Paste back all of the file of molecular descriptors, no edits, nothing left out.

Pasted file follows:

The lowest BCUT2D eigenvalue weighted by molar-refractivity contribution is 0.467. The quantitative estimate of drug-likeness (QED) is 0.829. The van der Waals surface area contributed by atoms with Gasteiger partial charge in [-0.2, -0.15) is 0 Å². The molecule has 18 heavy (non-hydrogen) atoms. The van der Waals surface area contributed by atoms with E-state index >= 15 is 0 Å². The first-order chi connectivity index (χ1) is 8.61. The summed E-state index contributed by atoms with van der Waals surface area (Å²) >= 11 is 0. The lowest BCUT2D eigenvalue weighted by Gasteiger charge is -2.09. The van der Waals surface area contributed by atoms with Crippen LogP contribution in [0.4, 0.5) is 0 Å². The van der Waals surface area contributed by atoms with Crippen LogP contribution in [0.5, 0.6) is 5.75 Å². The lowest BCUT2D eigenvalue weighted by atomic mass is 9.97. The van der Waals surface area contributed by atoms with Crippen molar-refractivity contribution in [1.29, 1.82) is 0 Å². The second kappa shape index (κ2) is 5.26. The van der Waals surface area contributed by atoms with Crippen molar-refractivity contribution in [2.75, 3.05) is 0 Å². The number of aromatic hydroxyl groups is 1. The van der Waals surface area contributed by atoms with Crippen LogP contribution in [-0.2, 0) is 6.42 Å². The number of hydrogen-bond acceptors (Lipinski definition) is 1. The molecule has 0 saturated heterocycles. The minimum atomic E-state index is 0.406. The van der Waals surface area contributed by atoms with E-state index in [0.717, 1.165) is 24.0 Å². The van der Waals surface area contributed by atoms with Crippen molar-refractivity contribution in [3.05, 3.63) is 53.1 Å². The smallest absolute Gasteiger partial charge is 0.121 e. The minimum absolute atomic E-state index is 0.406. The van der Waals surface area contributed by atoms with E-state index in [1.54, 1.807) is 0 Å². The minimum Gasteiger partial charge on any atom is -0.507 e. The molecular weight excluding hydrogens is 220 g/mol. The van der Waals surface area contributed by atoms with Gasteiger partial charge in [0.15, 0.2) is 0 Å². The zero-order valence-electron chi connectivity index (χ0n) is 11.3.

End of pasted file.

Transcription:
The lowest BCUT2D eigenvalue weighted by molar-refractivity contribution is 0.467. The quantitative estimate of drug-likeness (QED) is 0.829. The van der Waals surface area contributed by atoms with Gasteiger partial charge in [-0.2, -0.15) is 0 Å². The molecule has 18 heavy (non-hydrogen) atoms. The van der Waals surface area contributed by atoms with E-state index >= 15 is 0 Å². The first-order chi connectivity index (χ1) is 8.61. The summed E-state index contributed by atoms with van der Waals surface area (Å²) >= 11 is 0. The lowest BCUT2D eigenvalue weighted by Gasteiger charge is -2.09. The van der Waals surface area contributed by atoms with Crippen LogP contribution in [0.4, 0.5) is 0 Å². The van der Waals surface area contributed by atoms with Crippen LogP contribution in [0.5, 0.6) is 5.75 Å². The lowest BCUT2D eigenvalue weighted by atomic mass is 9.97. The van der Waals surface area contributed by atoms with Crippen molar-refractivity contribution in [1.29, 1.82) is 0 Å². The second kappa shape index (κ2) is 5.26. The van der Waals surface area contributed by atoms with Crippen molar-refractivity contribution in [2.75, 3.05) is 0 Å². The number of aromatic hydroxyl groups is 1. The van der Waals surface area contributed by atoms with Crippen LogP contribution in [-0.2, 0) is 6.42 Å². The number of hydrogen-bond acceptors (Lipinski definition) is 1. The molecule has 0 saturated heterocycles. The minimum atomic E-state index is 0.406. The van der Waals surface area contributed by atoms with E-state index in [0.717, 1.165) is 24.0 Å². The van der Waals surface area contributed by atoms with Crippen molar-refractivity contribution in [3.05, 3.63) is 53.1 Å². The smallest absolute Gasteiger partial charge is 0.121 e. The minimum absolute atomic E-state index is 0.406. The van der Waals surface area contributed by atoms with E-state index in [1.54, 1.807) is 0 Å². The minimum Gasteiger partial charge on any atom is -0.507 e. The molecular weight excluding hydrogens is 220 g/mol. The van der Waals surface area contributed by atoms with Gasteiger partial charge in [0.15, 0.2) is 0 Å². The zero-order valence-electron chi connectivity index (χ0n) is 11.3.